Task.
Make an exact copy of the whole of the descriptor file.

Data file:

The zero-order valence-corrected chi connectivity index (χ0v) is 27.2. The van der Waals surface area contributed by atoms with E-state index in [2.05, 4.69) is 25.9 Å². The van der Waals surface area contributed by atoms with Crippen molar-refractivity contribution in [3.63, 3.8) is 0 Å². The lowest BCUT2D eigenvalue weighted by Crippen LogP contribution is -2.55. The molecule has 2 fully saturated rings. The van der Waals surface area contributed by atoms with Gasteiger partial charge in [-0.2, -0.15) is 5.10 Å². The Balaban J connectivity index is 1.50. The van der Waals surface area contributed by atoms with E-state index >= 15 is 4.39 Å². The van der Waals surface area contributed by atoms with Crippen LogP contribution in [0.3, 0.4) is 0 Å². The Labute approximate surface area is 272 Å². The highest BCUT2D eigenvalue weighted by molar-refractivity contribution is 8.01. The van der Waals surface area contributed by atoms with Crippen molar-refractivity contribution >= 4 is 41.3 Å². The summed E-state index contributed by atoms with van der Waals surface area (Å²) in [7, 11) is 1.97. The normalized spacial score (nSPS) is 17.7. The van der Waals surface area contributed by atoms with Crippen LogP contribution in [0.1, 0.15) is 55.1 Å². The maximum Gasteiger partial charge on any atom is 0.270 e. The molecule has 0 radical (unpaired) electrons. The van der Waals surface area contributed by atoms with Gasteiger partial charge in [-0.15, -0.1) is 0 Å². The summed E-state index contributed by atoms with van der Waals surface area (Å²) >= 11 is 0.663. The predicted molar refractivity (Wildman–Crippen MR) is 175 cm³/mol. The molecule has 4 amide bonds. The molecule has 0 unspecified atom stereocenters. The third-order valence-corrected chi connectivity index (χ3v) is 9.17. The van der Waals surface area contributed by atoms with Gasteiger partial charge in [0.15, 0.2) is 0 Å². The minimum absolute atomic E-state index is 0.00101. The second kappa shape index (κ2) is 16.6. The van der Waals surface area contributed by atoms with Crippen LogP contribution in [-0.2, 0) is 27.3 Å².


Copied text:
The zero-order valence-corrected chi connectivity index (χ0v) is 27.2. The van der Waals surface area contributed by atoms with E-state index in [2.05, 4.69) is 25.9 Å². The van der Waals surface area contributed by atoms with Crippen molar-refractivity contribution in [3.63, 3.8) is 0 Å². The lowest BCUT2D eigenvalue weighted by Crippen LogP contribution is -2.55. The molecule has 2 fully saturated rings. The van der Waals surface area contributed by atoms with Gasteiger partial charge in [-0.2, -0.15) is 5.10 Å². The Balaban J connectivity index is 1.50. The van der Waals surface area contributed by atoms with E-state index >= 15 is 4.39 Å². The van der Waals surface area contributed by atoms with Crippen LogP contribution in [0.3, 0.4) is 0 Å². The Labute approximate surface area is 272 Å². The highest BCUT2D eigenvalue weighted by molar-refractivity contribution is 8.01. The van der Waals surface area contributed by atoms with Crippen molar-refractivity contribution >= 4 is 41.3 Å². The summed E-state index contributed by atoms with van der Waals surface area (Å²) in [7, 11) is 1.97. The normalized spacial score (nSPS) is 17.7. The van der Waals surface area contributed by atoms with Crippen LogP contribution in [0.1, 0.15) is 55.1 Å². The maximum Gasteiger partial charge on any atom is 0.270 e. The molecule has 0 radical (unpaired) electrons. The van der Waals surface area contributed by atoms with Gasteiger partial charge in [-0.15, -0.1) is 0 Å². The summed E-state index contributed by atoms with van der Waals surface area (Å²) >= 11 is 0.663. The predicted molar refractivity (Wildman–Crippen MR) is 175 cm³/mol. The molecule has 4 amide bonds. The molecule has 0 unspecified atom stereocenters. The third-order valence-corrected chi connectivity index (χ3v) is 9.17. The van der Waals surface area contributed by atoms with Gasteiger partial charge in [0.15, 0.2) is 0 Å². The minimum absolute atomic E-state index is 0.00101. The second kappa shape index (κ2) is 16.6. The van der Waals surface area contributed by atoms with Crippen LogP contribution in [-0.2, 0) is 27.3 Å².